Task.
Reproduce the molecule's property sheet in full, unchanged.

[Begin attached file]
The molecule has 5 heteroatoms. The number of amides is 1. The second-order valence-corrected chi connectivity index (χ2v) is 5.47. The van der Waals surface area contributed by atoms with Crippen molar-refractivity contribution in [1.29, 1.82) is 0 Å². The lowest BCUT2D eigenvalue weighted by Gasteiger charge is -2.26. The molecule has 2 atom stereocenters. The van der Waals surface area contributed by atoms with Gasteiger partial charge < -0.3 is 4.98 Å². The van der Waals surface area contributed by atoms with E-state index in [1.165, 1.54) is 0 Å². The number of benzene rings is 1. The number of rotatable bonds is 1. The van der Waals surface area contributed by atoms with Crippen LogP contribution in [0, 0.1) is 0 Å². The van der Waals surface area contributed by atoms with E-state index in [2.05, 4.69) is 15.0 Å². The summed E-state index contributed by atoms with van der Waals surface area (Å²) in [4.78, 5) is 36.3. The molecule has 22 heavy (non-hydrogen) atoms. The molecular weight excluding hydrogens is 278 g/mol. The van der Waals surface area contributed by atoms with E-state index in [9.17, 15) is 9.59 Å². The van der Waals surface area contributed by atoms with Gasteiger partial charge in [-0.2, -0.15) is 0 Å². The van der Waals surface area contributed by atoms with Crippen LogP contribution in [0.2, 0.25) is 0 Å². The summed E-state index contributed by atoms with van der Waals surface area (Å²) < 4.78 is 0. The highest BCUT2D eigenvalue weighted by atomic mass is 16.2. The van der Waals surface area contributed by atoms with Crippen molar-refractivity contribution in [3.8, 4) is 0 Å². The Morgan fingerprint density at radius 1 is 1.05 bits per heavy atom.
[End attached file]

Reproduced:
The molecule has 5 heteroatoms. The number of amides is 1. The second-order valence-corrected chi connectivity index (χ2v) is 5.47. The van der Waals surface area contributed by atoms with Crippen molar-refractivity contribution in [1.29, 1.82) is 0 Å². The lowest BCUT2D eigenvalue weighted by Gasteiger charge is -2.26. The molecule has 2 atom stereocenters. The van der Waals surface area contributed by atoms with Gasteiger partial charge < -0.3 is 4.98 Å². The van der Waals surface area contributed by atoms with E-state index in [1.165, 1.54) is 0 Å². The number of benzene rings is 1. The number of rotatable bonds is 1. The van der Waals surface area contributed by atoms with Crippen LogP contribution in [0, 0.1) is 0 Å². The van der Waals surface area contributed by atoms with E-state index in [2.05, 4.69) is 15.0 Å². The summed E-state index contributed by atoms with van der Waals surface area (Å²) in [4.78, 5) is 36.3. The molecule has 22 heavy (non-hydrogen) atoms. The molecular weight excluding hydrogens is 278 g/mol. The van der Waals surface area contributed by atoms with E-state index in [9.17, 15) is 9.59 Å². The van der Waals surface area contributed by atoms with Gasteiger partial charge in [-0.2, -0.15) is 0 Å². The van der Waals surface area contributed by atoms with Crippen LogP contribution in [0.2, 0.25) is 0 Å². The summed E-state index contributed by atoms with van der Waals surface area (Å²) < 4.78 is 0. The highest BCUT2D eigenvalue weighted by atomic mass is 16.2. The van der Waals surface area contributed by atoms with Crippen molar-refractivity contribution in [3.8, 4) is 0 Å². The Morgan fingerprint density at radius 1 is 1.05 bits per heavy atom.